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Israeli soldiers who made Palestinian boy search 'bomb' bags are freed

By Donald Macintyre in Jerusalem

Two Israeli soldiers convicted for ordering a nine-year-old Palestinian boy in Gaza to search bags that might have contained explosives avoided jail yesterday when they were demoted and given suspended prison sentences.

The former conscripts were reduced from first sergeants to sergeants after a military court found they had sought to force the boy to open two bags after separating him from his mother during Israel's 2008-09 military offensive in Gaza. The two men, both of the Givati Brigade, were also given three-month suspended sentences.



The sentence was criticised both by the boy's mother, Afaf Rabah, and the human rights agency Defence for Children International (DCI). DCI has highlighted that the use of human shields is in violation of the Army's own regulations since a High Court order outlawed the practice in 2005.



The case has had a relatively high profile in Israel because it led to the first conviction of its kind arising out of the 2008-9 Operation Cast Lead and because it triggered protests by some Israelis. The only other conviction so far arising out of 47 military police investigations into the operation was of a soldier sentenced to seven months for stealing and using a Palestinian's credit card.



Mrs Rabah, who had earlier expressed satisfaction that the two soldiers had been convicted, complained yesterday that the sentence was too lenient, adding: "This will encourage Israeli soldiers to do worse things. That is what I call unjust."



Her son Majed, who was questioned by military police investigators, told The Independent after the soldiers' conviction last month that they had taken him to a small side room after troops entered the basement of an apartment block in the Tel al-Hawa district of Gaza City where residents had been sheltering.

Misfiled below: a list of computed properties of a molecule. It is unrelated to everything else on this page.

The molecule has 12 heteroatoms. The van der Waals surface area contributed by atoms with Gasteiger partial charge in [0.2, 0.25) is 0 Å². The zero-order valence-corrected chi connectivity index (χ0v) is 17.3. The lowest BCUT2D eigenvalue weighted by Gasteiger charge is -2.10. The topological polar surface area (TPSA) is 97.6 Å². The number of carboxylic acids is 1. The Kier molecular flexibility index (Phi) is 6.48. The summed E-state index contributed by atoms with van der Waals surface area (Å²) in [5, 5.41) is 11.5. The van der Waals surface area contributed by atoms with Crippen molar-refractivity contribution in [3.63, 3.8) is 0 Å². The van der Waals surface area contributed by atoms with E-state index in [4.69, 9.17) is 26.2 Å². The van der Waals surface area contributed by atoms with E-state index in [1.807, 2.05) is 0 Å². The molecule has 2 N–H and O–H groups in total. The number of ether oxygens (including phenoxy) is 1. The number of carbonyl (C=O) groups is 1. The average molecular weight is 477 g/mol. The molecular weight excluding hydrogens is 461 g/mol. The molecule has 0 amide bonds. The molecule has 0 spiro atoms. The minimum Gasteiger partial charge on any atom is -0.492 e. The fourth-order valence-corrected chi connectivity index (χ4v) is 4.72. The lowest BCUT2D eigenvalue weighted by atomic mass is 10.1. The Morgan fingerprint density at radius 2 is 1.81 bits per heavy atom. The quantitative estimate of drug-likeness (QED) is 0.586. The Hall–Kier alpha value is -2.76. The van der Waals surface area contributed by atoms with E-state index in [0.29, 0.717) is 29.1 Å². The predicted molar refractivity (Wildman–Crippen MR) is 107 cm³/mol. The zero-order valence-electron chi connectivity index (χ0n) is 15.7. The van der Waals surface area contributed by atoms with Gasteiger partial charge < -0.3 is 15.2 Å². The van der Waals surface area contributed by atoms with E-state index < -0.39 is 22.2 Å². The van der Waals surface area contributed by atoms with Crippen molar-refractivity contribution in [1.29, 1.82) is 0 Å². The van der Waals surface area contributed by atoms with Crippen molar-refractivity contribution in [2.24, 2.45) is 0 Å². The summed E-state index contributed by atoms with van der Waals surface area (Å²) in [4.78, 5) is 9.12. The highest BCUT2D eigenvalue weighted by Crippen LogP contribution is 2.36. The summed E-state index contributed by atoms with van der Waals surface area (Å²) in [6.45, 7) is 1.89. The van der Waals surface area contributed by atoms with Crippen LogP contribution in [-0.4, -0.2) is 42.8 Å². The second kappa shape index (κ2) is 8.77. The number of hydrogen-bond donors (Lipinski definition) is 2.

He said they had ordered him to open two bags in the room, and that he had urinated in his clothes out of fear. The boy added that he had opened one bag but when he had been unable to open the second one, he was slapped by a soldier who then shot at the second bag. He was returned to his mother without physical injury. The bags turned out to be harmless.



The military court ruling said that "operational duty does not grant immunity" but that the court could not "ignore the difficult conditions in which fighters sent by the State of Israel had to operate".



Ilan Katz, the soldiers' attorney, said the sentence showed that a settlement could have been reached without criminal charges and without "having to put the soldiers through this ordeal". But he added: "They remain Israel Defence Forces commanders [as reservists] and we need people like that in the IDF."



DCI said the "leniency of the sentence and the fact that we have documented 15 cases of human shields since the High Court ruling, three of them children, shows the Army is not taking its obligations seriously".

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